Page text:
The revamped Komenda sugar factory in the Central region never produced even a cube of sugar. Deputy Minister for Trade and Industry, Robert Ahomka Lindsay has said.
According to him, the supposed sugar which was shown on television was a semi-finished product which was bought by government.
Mr. Ahomka Lindsay exposé came when he appeared before the Public Accounts Committee (PAC) to give details of work on the defunct factory.
The Komenda Sugar Factory was first established in 1960s by Ghana’s first president, Dr. Kwame Nkrumah was part of his economic policy for industrialization but collapsed.
It was later revamped in May 2016 by the erstwhile Mahama-led administration with a $35-million Indian government facility.
President Mahama at the inauguration said factory said it has a manufacturing appetite capable of producing 1,250 tonnes of sugar daily and also create about 7000 direct and indirect jobs.
But the factory closed down in July 2016 after the sugar cane season petered off.
The shutdown fueled criticism from the then opposition New Patriotic Party (NPP) that the commissioning of the project was for propaganda value rather than sound economic judgement.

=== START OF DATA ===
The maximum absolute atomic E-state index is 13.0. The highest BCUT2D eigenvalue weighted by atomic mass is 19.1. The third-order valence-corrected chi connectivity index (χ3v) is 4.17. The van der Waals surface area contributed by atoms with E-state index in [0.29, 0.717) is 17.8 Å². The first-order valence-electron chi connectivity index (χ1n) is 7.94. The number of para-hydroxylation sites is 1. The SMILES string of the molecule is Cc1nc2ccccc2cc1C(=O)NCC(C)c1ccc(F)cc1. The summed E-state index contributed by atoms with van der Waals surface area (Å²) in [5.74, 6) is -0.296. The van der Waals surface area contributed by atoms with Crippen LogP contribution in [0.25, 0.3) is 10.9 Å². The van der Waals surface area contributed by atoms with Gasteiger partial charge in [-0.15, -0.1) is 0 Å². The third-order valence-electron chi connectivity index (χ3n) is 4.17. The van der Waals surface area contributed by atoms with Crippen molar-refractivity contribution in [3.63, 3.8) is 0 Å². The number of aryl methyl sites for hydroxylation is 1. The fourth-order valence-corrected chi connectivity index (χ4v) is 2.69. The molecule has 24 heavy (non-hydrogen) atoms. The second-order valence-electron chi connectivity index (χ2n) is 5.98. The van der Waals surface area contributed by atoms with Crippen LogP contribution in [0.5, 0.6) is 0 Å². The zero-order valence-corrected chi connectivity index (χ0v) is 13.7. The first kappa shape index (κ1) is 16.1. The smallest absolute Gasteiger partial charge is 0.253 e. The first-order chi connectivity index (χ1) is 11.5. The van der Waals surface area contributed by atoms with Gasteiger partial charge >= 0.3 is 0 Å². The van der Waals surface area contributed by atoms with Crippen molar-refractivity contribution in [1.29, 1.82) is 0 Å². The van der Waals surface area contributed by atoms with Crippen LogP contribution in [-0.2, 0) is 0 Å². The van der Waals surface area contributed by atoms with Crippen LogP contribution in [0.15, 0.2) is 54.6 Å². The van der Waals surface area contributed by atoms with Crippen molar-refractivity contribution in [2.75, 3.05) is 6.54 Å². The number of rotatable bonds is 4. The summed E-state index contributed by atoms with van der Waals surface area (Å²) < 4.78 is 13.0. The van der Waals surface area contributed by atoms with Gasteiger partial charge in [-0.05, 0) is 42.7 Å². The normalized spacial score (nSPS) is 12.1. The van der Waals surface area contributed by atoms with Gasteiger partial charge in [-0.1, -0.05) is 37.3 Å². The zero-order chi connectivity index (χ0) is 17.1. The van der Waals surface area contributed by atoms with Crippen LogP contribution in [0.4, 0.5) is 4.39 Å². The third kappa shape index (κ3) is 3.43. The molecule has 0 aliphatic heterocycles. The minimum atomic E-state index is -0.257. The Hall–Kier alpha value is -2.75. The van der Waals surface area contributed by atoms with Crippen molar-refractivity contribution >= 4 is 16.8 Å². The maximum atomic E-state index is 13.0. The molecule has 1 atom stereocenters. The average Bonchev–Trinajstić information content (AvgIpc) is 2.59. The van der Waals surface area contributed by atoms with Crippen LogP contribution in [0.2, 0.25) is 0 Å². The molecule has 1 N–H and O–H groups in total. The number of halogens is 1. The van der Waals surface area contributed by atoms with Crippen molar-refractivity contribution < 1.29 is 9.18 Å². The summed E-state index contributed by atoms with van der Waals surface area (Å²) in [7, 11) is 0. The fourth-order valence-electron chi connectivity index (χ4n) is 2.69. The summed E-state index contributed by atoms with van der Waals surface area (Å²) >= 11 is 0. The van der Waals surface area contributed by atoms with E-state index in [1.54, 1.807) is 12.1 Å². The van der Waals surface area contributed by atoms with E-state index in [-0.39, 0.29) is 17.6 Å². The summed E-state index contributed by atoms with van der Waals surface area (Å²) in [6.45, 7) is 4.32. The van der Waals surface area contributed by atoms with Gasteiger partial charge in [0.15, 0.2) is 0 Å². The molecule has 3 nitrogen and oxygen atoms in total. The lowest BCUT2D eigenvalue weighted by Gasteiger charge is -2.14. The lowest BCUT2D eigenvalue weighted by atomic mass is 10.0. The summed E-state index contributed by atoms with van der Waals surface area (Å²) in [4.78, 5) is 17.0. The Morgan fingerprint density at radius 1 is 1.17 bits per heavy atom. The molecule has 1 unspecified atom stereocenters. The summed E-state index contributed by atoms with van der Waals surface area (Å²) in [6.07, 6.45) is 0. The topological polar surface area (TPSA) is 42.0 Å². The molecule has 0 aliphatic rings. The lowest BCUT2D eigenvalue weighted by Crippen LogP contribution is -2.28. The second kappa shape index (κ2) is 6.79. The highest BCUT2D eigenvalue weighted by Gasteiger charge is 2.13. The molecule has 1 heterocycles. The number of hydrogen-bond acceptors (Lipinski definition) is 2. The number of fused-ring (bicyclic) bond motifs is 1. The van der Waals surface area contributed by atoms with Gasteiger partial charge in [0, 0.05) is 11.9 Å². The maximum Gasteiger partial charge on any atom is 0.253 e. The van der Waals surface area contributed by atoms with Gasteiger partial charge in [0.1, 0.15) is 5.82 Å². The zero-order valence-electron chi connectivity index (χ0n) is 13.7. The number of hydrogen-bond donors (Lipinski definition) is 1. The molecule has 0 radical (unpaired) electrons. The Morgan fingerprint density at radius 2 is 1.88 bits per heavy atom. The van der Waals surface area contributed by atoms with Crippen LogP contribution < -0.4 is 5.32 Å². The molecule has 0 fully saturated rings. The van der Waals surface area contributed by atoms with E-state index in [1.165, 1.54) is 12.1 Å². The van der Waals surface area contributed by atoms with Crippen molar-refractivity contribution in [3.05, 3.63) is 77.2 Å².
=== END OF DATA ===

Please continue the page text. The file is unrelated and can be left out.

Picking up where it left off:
To prove their critics wrong, government led some media personnel at the site and proved that indeed the factory was working.

However, the move the set the record straight by the erstwhile Mahama administration, Mr. Ahomka Lindsay said was just to deceive Ghanaians.
He stated emphatically that, government bought the sugar and processed half just to prove to Ghanaians that the factor was working.

“The sugar you tasted was processed sugar bought by government. We have never put sugarcane through the full system of the factory” the deputy Trade Minister stressed.
What has made the issue murkier, he noted is the total land area is not enough to provide the sugarcane for the factory.

As an immediate measure, Mr. Ahomka Lindsay said they had to look for lands around Winneba to grow the sugarcane for feed the factory.
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The deputy Trade Minister also revealed that, government currently owes the contractors who worked on the factory up to $7 million.
He said they have signed agreements with the companies managing the facility who presented their bills to the Trade Ministry to the way forward.
Mr. Ahomka Lindsay said “Komenda will operate but we want to make sure it operates on a commercial footing”.
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